COP23 is the informal name for the 23rd Conference of the Parties to the United Nations Framework Convention on Climate Change (UNFCCC). The UNFCCC was adopted in 1992 at the Rio Earth Summit, which marked the beginning of the international community’s first concerted effort to confront the problem of climate change. Known also as the Rio Convention, the UNFCCC established a framework for action to stabilise concentrations of greenhouse gases in the earth’s atmosphere. The UNFCCC entered into force in 1994, and nearly all of the world’s nations—a total of 195—have now signed on.
Each year the parties to the agreement convene to assess progress in implementing the convention and, more broadly, dealing with climate change. The first Conference of the Parties was held in Berlin in 1995. In 1997, the participants established the Kyoto Protocol, which included legally binding obligations for developed countries to reduce their greenhouse gas emissions.
This year, between 6-17 November 2017, thousands of government delegates and leaders from all sectors of society gathered in Bonn (Germany) for the 2017 UN Climate Change Conference. Under the Presidency of Fiji, UN Climate Change with the support of Germany hosted this annual meeting with one clear objective: making progress for a successful, inclusive and ambitious implementation of the Paris Agreement. This includes negotiations on the implementation guidelines for transparent climate action under the Paris Agreement, as well as showcasing cooperative climate action, including on vulnerability and resilience, from around the globe. This webinar explained the milestones and key challenges that lie ahead of COP23.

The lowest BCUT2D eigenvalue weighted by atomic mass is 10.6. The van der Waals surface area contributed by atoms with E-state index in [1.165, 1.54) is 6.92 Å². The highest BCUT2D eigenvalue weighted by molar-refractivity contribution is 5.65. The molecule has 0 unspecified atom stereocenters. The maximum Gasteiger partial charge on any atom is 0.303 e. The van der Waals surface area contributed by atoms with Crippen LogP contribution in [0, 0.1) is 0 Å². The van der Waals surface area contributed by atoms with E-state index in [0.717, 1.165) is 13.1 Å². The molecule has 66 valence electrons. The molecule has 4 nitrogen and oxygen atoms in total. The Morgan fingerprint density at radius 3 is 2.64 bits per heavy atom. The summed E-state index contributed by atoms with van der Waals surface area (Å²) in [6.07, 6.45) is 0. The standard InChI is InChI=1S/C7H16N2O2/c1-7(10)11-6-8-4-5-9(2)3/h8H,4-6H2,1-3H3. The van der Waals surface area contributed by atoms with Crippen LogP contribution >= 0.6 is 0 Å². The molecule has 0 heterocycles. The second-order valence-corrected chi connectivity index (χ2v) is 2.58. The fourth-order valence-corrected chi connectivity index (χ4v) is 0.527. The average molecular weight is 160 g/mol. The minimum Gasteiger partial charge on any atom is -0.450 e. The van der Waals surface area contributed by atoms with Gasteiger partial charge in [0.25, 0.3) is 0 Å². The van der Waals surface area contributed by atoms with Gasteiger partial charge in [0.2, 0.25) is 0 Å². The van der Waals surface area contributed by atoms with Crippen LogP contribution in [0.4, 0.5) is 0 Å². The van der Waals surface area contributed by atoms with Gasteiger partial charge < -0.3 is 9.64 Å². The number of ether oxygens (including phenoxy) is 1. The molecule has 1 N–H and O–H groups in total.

Why is it so important?
Climate change is already greatly increasing the likelihood of extreme weather events, from heat waves to cyclone events and floods. But without abrupt cuts in global carbon emissions, we could expect “more serious, widespread and irreversible impacts” for billions of people and for our natural environment. The historic Paris agreement at COP21 in 2015 has resulted in the first truly global agreement to tackle climate change, but national measures need to be significantly strengthened to meet the goal of maintaining the world’s warming climate. below 2C and, if possible, 1.5C.
An alarming situation, again on the rise, according to climatologists
Global emissions of greenhouse gases from fossil fuels rose again in 2017 after three years of stability, according to a study published Monday, November 13, 2017 on the side lines of the 23rd UN climate conference (COP23). CO2 emissions from industry and fossil fuel combustion are expected to grow by around 2% this year compared to 2016 (between 0.8% and 2.9%), reaching a record 36, 8 billion tonnes, after years 2014 to 2016 almost stable, underlines the Global Carbon Project in its 12th annual review, conducted by scientists around the world.
“The world has not reached its” peak “emissions,” note the authors of the study, published in the journals Nature Climate Change, Environmental Research Letters and Earth System Science Data. “This shows that we need to act more strongly, we must forget all self-satisfaction.”
Source : GCP, UN-COP 23, Corinne Le Quéré